The informal investor in Spain according to the GEM Entrepreneurship Monitor

Ignacio de la Vega, Cristina Cruz, Alicia Coduras and Rachida Justo. Professors IE Business School

8 October 2008

Little by little, the Spanish are starting to see the importance of funding external business projects, although most will still only back friends and family when it comes to new business initiatives.

Ever since the launch of the Global Entrepreneurship Monitor (GEM Project) in Spain by IE Business School, the study of the figure and contribution of the informal investor or non-professional business angel to the development of business initiatives has provided a great deal of information. During the early years, the study focused directly on measuring how many people in the working population (approximately 18 to 64 years of age) invested in others´ business initiatives. Since then, the field of study has been extended and the number of entrepreneurs who declare that they have received part of their initial capital from non-professional investors has also been measured. Finally, in 2007, the awareness of the working population in general of this form of investment was also measured.

Taking the year 2002 as a reference, the percentage of residents of between 18 and 64 years of age in Spain who have acted as informal investors has varied around 2.5-3.5% of this sector of the total population.

The lowest percentage of participation corresponds to the year 2005, with 2.48%, and the highest to 2003, with 3.40%. Since the year 2005, the participation of family members, friends, acquaintances, professional colleagues and even strangers in the finance of a new business idea has continued increasing and now far exceeds the 2002 figure. Evolution of the percentage of residents in Spain of between 18 and 64 years of age who have acted as non-professional business angels (or informal investors) during the period 2003-2007. The most recent figure obtained by the GEM Monitor (3.22%) estimates that approximately 843,000 people acted as informal investors in the year 2007.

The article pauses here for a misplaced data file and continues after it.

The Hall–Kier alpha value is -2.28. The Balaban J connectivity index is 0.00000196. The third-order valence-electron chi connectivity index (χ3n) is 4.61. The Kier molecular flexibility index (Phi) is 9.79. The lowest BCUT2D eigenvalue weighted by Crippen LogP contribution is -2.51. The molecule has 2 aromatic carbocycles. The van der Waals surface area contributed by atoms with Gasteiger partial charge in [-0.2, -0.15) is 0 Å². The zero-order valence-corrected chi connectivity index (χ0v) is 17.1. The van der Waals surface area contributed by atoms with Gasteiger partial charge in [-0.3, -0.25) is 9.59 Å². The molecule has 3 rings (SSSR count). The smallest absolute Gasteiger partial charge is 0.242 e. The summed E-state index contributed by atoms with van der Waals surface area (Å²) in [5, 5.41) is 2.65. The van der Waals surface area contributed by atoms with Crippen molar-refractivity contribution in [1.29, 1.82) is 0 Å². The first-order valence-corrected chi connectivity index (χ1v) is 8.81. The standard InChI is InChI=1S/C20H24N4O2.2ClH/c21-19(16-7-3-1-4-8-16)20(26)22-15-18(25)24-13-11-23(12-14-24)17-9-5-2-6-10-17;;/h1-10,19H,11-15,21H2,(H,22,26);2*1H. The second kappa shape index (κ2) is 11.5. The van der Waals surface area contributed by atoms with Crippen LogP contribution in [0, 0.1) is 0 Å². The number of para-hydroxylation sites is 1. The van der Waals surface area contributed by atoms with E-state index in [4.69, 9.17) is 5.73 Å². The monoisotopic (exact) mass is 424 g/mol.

The profile of non-professional investors in 2007 is as follows:

Probably male, since 61.8% are men and 38.2% are women. His average age is around 40.5 years old. Significant numbers (34.6%) have higher qualifications. Most are working (78.5%) and, in more than half the cases, they are self-employed (53.3%). They place their average monthly income at between €1200 and €1800 (22.1%), although the rate of people choosing not to answer questions on income is always very high and cannot be considered representative.

The informal investor lives predominantly (87.9%) in urban areas (more than 5,000 inhabitants).

Although most of them are not entrepreneurs, just over a quarter are related to the business or entrepreneurial world. 5.9% are entrepreneurs with nascent businesses (0 to 3 months on the market), 7.5% fledgling companies (from 3 to 42 months on the market) and 12.3% consolidated entrepreneurs (more than 42 months on the market).

Furthermore, 20.6% declared that they are considering starting up a business in the next 3 years and 3.6% are not sure. Consequently, there is another significant part of the group that is not unfamiliar with entrepreneurial activity as a professional option.

5.6% have abandoned or closed a business in the 12-month period prior to July 2007. The reasons for abandonment are analysed in detail in the GEM report and it has been possible to confirm that many of these abandonments are not closures but rather sales, transfers and retirements.

More than 40% consider that there will be good opportunities for business in their area in the next six months and most state that they have the necessary know-how and skills for setting up a business, at least a small business (65.9%). In addition, for more than half of them, the fear of failure is not an impediment for setting up a business (57.2%).